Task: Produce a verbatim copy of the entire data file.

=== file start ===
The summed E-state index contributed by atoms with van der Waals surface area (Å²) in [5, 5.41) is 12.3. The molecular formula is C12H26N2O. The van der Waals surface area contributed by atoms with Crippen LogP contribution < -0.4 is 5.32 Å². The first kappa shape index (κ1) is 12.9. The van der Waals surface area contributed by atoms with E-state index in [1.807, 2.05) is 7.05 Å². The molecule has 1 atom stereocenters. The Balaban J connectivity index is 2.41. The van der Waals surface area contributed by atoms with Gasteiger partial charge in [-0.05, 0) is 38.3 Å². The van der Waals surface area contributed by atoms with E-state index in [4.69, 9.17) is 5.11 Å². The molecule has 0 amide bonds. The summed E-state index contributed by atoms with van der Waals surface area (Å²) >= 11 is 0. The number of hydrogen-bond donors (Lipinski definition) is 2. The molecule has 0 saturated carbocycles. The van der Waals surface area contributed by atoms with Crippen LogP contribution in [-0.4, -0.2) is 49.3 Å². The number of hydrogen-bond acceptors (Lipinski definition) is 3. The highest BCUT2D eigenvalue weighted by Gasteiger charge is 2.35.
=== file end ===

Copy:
The summed E-state index contributed by atoms with van der Waals surface area (Å²) in [5, 5.41) is 12.3. The molecular formula is C12H26N2O. The van der Waals surface area contributed by atoms with Crippen LogP contribution < -0.4 is 5.32 Å². The first kappa shape index (κ1) is 12.9. The van der Waals surface area contributed by atoms with E-state index in [1.807, 2.05) is 7.05 Å². The molecule has 1 atom stereocenters. The Balaban J connectivity index is 2.41. The van der Waals surface area contributed by atoms with Gasteiger partial charge in [-0.05, 0) is 38.3 Å². The van der Waals surface area contributed by atoms with E-state index in [4.69, 9.17) is 5.11 Å². The molecule has 0 amide bonds. The summed E-state index contributed by atoms with van der Waals surface area (Å²) >= 11 is 0. The number of hydrogen-bond donors (Lipinski definition) is 2. The molecule has 0 saturated carbocycles. The van der Waals surface area contributed by atoms with Crippen LogP contribution in [-0.4, -0.2) is 49.3 Å². The number of hydrogen-bond acceptors (Lipinski definition) is 3. The highest BCUT2D eigenvalue weighted by Gasteiger charge is 2.35.